Germanic Languages | Yiddish Culture in America
Y350 | 2617 | Warnke
Three credit hour course; meets 4:00-5:15, TR in BH 242.
Topic: From Immigrant Literature to the Klezmer Revival
>From turn-of-the-century life on the Lower East Side to the current Klezmer
revival, Yiddish culture in the United States has changed significantly A once
vibrant culture created by immigrants trying to find their place and construct
a new identity in the New World to a culture that for many today is associated
with the past, the Old World, and the Holocaust.
In this interdisciplinary course we will acquaint ourselves with some of the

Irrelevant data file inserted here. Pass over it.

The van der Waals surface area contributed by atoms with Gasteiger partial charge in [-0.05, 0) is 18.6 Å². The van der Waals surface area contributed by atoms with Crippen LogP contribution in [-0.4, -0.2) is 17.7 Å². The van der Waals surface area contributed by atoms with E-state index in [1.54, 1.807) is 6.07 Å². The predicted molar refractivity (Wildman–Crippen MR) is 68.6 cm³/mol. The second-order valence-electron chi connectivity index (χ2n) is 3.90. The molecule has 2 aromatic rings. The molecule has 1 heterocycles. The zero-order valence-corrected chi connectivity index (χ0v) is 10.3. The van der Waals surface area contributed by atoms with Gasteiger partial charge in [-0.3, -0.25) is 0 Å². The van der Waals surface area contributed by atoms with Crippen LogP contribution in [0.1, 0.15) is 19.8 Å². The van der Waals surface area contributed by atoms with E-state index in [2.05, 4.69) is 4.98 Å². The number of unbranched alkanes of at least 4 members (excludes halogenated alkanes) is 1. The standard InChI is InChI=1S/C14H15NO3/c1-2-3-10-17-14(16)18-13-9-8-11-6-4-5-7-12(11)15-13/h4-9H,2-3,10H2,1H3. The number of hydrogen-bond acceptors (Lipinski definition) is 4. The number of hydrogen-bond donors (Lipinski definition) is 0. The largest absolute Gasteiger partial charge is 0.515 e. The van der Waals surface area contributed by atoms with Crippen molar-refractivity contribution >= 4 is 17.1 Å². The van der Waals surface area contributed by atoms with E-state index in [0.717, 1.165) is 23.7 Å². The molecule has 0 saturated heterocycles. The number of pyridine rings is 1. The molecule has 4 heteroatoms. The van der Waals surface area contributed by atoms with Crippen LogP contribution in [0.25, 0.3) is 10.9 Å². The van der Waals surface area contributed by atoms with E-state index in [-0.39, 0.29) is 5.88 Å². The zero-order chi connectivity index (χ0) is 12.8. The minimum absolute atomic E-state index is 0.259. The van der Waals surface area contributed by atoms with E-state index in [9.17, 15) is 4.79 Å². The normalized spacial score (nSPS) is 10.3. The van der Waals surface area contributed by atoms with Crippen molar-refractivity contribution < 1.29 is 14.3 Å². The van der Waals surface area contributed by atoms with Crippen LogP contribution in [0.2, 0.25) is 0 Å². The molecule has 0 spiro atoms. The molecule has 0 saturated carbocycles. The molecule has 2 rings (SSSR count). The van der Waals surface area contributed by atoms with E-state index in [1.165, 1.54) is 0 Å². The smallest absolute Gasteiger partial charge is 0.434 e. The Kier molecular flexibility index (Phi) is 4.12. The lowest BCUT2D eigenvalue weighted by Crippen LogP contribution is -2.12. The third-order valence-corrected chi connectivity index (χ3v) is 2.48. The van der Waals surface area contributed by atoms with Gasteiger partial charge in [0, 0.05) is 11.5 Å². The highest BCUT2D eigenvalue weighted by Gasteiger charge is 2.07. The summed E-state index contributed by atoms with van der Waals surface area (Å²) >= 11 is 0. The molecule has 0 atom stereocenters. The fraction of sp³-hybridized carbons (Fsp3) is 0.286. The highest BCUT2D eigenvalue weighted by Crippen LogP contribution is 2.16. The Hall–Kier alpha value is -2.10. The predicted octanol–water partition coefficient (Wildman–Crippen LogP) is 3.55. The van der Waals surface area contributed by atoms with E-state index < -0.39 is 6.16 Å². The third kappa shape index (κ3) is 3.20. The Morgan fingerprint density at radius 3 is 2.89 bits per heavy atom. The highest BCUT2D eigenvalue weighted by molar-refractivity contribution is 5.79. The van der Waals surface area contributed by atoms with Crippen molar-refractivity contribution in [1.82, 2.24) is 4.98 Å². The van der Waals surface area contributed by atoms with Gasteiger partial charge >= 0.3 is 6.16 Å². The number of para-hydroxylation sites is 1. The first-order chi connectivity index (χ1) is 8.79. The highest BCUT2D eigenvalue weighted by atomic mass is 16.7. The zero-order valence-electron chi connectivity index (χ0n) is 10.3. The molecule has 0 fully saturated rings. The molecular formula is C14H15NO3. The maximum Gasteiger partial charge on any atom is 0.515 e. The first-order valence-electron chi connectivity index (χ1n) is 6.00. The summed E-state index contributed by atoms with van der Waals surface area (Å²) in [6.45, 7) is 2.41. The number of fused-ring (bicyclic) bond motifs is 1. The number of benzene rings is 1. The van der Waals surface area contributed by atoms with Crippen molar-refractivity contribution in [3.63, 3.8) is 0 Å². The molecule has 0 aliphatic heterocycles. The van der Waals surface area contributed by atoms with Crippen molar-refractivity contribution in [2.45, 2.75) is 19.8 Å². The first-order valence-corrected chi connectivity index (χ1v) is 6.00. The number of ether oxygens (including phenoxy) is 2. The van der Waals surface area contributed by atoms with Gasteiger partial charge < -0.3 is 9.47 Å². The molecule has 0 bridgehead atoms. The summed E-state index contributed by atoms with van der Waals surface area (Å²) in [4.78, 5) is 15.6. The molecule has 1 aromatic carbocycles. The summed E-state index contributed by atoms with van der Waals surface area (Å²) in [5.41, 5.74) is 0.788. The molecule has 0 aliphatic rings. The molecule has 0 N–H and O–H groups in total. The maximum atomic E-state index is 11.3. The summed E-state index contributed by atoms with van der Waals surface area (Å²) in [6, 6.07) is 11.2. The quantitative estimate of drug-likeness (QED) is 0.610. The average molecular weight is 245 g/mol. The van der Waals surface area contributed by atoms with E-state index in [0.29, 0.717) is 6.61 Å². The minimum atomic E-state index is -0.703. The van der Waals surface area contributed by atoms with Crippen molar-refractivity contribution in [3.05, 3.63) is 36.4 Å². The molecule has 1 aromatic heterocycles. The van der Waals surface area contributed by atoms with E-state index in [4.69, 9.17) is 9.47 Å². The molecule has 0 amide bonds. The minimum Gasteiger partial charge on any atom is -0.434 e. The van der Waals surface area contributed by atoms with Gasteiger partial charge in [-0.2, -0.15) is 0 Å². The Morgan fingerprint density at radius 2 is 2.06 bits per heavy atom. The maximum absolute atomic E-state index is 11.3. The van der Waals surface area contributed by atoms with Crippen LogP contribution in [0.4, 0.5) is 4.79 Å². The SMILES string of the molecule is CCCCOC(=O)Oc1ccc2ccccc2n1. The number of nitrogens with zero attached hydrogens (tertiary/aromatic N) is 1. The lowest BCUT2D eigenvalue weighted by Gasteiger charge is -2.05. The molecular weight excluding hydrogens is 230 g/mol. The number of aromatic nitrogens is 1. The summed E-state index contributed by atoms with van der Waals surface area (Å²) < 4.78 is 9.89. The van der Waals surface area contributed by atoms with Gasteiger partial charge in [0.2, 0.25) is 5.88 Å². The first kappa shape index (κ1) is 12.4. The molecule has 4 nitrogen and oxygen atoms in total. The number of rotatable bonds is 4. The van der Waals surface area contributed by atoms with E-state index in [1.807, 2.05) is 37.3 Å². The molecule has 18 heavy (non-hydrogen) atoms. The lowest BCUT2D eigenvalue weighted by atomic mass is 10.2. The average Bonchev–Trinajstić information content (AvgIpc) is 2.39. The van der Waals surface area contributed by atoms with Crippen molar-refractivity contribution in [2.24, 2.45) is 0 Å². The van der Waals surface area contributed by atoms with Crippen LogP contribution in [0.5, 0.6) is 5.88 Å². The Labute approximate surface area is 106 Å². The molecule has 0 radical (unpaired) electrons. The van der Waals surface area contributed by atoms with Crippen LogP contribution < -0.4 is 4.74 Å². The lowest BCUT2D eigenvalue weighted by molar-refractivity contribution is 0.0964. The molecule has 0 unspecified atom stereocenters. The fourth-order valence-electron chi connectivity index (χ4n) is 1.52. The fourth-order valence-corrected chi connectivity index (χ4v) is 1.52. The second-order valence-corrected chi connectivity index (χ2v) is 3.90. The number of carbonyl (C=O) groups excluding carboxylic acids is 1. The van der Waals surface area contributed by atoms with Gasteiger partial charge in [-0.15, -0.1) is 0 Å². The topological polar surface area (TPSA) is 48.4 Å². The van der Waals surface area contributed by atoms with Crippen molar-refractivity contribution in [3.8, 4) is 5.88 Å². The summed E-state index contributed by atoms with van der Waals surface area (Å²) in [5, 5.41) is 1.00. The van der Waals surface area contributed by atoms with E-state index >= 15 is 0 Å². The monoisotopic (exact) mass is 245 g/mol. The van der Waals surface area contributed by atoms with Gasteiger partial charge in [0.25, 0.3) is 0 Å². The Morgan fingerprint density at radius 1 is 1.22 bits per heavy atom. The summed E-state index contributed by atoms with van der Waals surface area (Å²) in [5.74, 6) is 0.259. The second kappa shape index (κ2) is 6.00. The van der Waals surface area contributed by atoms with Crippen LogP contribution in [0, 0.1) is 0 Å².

major figures, institutions, and trends in American Yiddish literature and
popular culture (theatre, music, film) and will investigate how America and
Eastern Europe are represented in these Yiddish stories, songs, and films. We
will read novels, short stories, poems, and play by such writers as Sholem
Aleichem, Mani Leib, and Peretz Hirshbein, and, in some cases, will compare
the texts to the Yiddish films made in the 1930s.
Furthermore, we will examine the place that Yiddish has held since the
Holocaust both within mainstream American culture and within small circles of
activists on behalf of Yiddish. We will compare Yiddish fiction with American
film versions (such as Fiddler on the Roof and Yentl) and discuss the recent
Klezmer revival as well as debates regarding the state of Yiddish culture
The course requirements include regular attendance, active participation,
weekly reading, a series of short papers, and a longer final paper.
(+) Ozick, THE PAGAN RABBI AND OTHER STORIES
(+) Singer, ENEMIES, A LOVE STORY
(+) Rosenfeld, PUSHCART AND DREAMERS: STORIES OF JEWISH LIFE IN AMERICA
(+) a course reader